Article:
Local opponents were required to sign confidentiality agreements to review American Acryl documents, and told the Houston Chronicle, “What we read would curl your hair.” Tamara Maschino of Seabrook said, “Clear Lake should be a jewel like San Francisco. We’re treating it like a toxic dump.”
ALCOHOL, FIREARMS AND TOBACCO.
It was almost a Bureau of Alcohol, Firearms, and Tobacco fundraiser in Washington, when Governor Bush raised a record-breaking $21 million in one night. The Governor no longer drinks, but there was alcohol served at the D.C. event, co-sponsored by tobacco giant Philip Morris – and the National Rifle Association. The N.R.A. was represented by its President, Wayne LaPierre, who helps define the extreme right of the right-wing gun lobby. It was LaPierre who recently said that President Clinton tolerates some gun violence in order to increase public pressure for gun-control laws. The tobacco industry, for its part, came up with $210,000 in soft money for the Bush campaign. Two days later Bush’s A.G. in Texas, John Cornyn, filed suit against the trial lawyers who represented the state in a civil suit against big tobacco when Dan Morales was attorney general.
Austin reporter Robert Bryce predicted that the structured payments former Attorney General Dan Morales won in the state’s law suit against the tobacco industry would result in an unsavory alliance between State Government and Big Tobacco (“John Cornyn’s Tobacco Obsession,” November 26). It appears that Bryce’s prediction is coming to pass. The Senate Interim Subcommittee on Tobacco Settlement Proceeds recently pondered such questions as the decline in tobacco stock prices, decreased domestic consumption of tobacco cutting into tax revenue, and committee members’ concerns that the smokers’ class-action lawsuit filed in Florida could force tobacco companies into bankruptcy. As an unsecured creditor, Texas may not receive payments for quite a while, warned Andy Taylor of Attorney General John Cornyn’s office.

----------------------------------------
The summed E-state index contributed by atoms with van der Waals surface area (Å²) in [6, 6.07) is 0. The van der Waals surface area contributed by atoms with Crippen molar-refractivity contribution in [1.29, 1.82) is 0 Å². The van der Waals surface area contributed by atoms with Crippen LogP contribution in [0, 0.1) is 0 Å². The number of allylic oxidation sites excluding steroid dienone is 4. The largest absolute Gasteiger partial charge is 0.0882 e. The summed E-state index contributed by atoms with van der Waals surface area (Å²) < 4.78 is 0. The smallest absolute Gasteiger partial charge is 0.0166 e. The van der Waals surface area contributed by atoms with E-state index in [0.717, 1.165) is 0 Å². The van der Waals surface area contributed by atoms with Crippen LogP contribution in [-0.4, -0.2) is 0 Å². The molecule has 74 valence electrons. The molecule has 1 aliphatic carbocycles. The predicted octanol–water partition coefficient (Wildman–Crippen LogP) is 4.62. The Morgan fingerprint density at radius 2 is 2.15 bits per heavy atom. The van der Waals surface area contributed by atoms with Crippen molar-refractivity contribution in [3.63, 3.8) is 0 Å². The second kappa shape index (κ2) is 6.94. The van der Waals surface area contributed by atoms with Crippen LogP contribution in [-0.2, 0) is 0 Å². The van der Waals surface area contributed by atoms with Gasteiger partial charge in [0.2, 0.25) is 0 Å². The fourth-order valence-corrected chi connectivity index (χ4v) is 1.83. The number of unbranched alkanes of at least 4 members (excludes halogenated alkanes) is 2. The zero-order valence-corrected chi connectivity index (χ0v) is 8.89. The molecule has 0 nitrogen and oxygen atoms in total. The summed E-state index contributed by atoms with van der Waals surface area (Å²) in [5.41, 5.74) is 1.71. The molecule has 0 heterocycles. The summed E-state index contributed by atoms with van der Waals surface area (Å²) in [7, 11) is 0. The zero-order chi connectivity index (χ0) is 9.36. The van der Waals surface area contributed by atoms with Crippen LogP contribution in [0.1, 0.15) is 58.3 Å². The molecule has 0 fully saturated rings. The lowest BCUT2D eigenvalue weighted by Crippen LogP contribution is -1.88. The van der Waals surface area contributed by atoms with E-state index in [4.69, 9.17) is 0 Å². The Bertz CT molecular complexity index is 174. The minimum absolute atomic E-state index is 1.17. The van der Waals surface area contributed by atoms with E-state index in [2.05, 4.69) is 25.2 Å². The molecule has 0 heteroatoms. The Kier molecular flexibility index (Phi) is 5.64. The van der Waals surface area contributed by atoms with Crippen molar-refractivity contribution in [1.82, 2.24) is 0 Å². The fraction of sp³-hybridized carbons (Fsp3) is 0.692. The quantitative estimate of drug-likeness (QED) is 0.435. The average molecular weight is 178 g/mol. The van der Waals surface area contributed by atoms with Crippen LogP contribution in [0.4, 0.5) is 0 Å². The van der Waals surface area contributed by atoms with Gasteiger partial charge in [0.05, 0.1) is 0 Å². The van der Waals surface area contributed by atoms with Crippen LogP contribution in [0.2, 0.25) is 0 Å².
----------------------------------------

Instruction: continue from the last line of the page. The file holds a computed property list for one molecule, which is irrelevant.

THE EDUCATION GOVERNOR.
The national press is beginning to examine Governor Bush’s “Texas Miracle” in education, and reporters are finding that the Governor is not quite ready for canonization. “It’s difficult to evaluate all the Texas officials’ claims about soaring test scores,” John Mintz wrote in the Washington Post. “But it is clear that some of their key assertions aren’t backed up by other tests issued on a national scale. While Texas says it has dramatically shrunk the gap between minority and white students’ scores, a test used across the country called the N.A.E.P. showed they haven’t closed that ‘achievement gap.’ In fact, it suggests the gulf between the state’s white and black fourth-graders widened over time.” The Post cited the work of Linda McNeil of Rice and Angela Valenzuela of the University of Texas, who found that a largely Hispanic high school in Houston “with virtually no library, spent $18,000 – almost its entire instructional budget – for commercial test preparation materials that replaced teachers’ lessons.” What is happening, the researchers found, is that middle-class children in white, middle-class schools read literature, learn to write, and study mathematics aimed at problem-solving and conceptual understanding. Poor and minority children drill to prepare for standardized tests.